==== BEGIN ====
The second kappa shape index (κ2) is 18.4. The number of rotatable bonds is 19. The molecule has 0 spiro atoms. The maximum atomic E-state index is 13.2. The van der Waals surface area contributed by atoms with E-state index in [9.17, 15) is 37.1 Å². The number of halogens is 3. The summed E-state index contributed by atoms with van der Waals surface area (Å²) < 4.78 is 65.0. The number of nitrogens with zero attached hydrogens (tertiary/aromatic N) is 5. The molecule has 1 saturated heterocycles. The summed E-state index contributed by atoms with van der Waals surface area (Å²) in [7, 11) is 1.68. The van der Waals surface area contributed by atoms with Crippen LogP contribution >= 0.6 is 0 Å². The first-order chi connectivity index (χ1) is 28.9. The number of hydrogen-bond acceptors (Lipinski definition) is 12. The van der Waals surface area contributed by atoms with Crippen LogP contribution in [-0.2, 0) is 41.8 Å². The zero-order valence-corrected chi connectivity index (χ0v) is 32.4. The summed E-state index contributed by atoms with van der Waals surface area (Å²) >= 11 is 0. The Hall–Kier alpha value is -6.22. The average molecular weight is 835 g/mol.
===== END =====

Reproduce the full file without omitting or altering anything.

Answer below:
The second kappa shape index (κ2) is 18.4. The number of rotatable bonds is 19. The molecule has 0 spiro atoms. The maximum atomic E-state index is 13.2. The van der Waals surface area contributed by atoms with E-state index in [9.17, 15) is 37.1 Å². The number of halogens is 3. The summed E-state index contributed by atoms with van der Waals surface area (Å²) < 4.78 is 65.0. The number of nitrogens with zero attached hydrogens (tertiary/aromatic N) is 5. The molecule has 1 saturated heterocycles. The summed E-state index contributed by atoms with van der Waals surface area (Å²) in [7, 11) is 1.68. The van der Waals surface area contributed by atoms with Crippen LogP contribution >= 0.6 is 0 Å². The first-order chi connectivity index (χ1) is 28.9. The number of hydrogen-bond acceptors (Lipinski definition) is 12. The van der Waals surface area contributed by atoms with Crippen LogP contribution in [-0.2, 0) is 41.8 Å². The zero-order valence-corrected chi connectivity index (χ0v) is 32.4. The summed E-state index contributed by atoms with van der Waals surface area (Å²) >= 11 is 0. The Hall–Kier alpha value is -6.22. The average molecular weight is 835 g/mol.